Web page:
NHS bosses last week decided to close the unit in Leeds as part of a review of surgical provision across the country.
Borough councillors Shaukat Ali and Ken Wyatt said they were ‘very, very concerned’ at the decision to axe unit at Leeds General Infirmary, which is used by hundreds of families in South Yorkshire.
Their feelings were echoed by Dinnington mum Cassie Symms, who was left ‘heartbroken’ at the decision.
Cassie’s son Zander is a regular visitor to the unit where he had life saving surgery last year.
NHS bosses decided the best option for future heart surgery provision would be to have two centres in London and one each in Southampton, Birmingham, Bristol, Newcastle and Liverpool.
Coun Ali, who is Rotherham’s representative on the Regional Joint Health Scrutiny Committee set up to examine the proposals to re-organise services, said the campaign would continue.
He added: “The concerns of local parents and health professionals were fed into the Scrutiny Committee’s final report - confident that it reflected the strength of feeling, both locally and across all of the Yorkshire and Humber region, who did not want the Leeds unit to close.”
“The fight to keep the unit was also supported by members of Rotherham Borough Council who voted unanimously against the closure in a motion taken to Full Council in July 2011.”
“We are all obviously extremely disappointed at Wednesday’s announcement but Rotherham residents can be assured that the Joint Health Committee, together with other organisations, is now exploring the options that are available to fight the decision.”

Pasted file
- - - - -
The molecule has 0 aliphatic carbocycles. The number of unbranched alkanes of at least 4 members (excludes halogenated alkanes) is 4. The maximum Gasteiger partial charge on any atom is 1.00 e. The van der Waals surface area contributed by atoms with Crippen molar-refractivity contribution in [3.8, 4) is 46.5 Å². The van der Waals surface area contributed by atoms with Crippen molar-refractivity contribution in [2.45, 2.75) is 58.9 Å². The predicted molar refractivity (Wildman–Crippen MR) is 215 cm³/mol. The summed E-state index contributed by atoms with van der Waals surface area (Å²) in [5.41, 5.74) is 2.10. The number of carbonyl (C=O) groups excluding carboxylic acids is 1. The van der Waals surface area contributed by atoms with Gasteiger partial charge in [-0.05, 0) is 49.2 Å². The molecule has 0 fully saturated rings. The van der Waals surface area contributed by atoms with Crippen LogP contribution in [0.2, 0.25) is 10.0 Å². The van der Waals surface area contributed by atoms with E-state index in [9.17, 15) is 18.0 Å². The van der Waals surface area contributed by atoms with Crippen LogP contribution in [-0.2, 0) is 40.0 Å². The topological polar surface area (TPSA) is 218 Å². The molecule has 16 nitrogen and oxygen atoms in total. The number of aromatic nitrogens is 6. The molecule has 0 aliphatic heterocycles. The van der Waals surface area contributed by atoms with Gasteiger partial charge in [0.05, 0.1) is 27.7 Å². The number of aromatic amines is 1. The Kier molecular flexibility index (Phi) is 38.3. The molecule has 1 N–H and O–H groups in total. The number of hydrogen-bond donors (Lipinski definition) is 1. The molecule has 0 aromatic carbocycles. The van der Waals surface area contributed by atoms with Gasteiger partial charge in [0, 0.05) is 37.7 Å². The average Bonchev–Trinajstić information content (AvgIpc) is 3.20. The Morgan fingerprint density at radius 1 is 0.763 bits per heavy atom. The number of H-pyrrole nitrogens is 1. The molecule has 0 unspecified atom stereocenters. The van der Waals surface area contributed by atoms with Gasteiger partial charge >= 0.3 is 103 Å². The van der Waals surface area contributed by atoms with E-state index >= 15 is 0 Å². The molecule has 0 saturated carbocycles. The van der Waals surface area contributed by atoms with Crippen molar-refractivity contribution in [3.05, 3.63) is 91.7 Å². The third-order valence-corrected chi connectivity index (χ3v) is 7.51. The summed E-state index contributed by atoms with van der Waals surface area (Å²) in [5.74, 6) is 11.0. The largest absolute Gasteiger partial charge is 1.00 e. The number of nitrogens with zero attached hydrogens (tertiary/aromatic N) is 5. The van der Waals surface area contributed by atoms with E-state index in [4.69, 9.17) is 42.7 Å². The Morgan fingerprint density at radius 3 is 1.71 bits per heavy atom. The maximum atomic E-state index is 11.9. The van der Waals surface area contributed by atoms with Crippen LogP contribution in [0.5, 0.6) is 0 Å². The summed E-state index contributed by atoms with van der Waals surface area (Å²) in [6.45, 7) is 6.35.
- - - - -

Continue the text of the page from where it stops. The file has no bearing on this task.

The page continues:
Last October, the Joint Health Scrutiny Committee published its review of Children’s Congenital Cardiac Surgical Centres.
It concluded that in order to meet the needs and growing demand of the 5.5 million people living in the Yorkshire and Humber region, the unit currently provided by the Leeds Teaching Hospitals NHS Trust must be retained and included in any future plans for congenital cardiac surgical centres.
As part of its evidence gathering, local councillors spoke to parents and doctors who clearly stated their concerns that any model of service that does not include a centre in Leeds, would deliver a significantly worse patient experience for children and families across Yorkshire and Humber.
Their concerns included the lack of co-located and interdependent surgical services, including maternity and neonatal services, at any of the alternative surgical centres available to patients and their families. In addition it would mean families would face considerable additional journey times and expense and would result in the fragmentation of the very strong network across the region and impact the recruitment and retention of specialist staff in clinics.
Coun Ken Wyatt, cabinet member for health and wellbeing for Rotherham Council, added that the decision was a ‘body-blow’ to families who used the unit.
He said: “I am very concerned about the effect the decision will have on the health and well-being of vulnerable children in the Rotherham area.”
“Surgery and treatment such as this has huge implications for whole families and the increased travelling to Newcastle will have a major impact both physically and from a finance point of view as low-income families struggle to get their children to appointments.”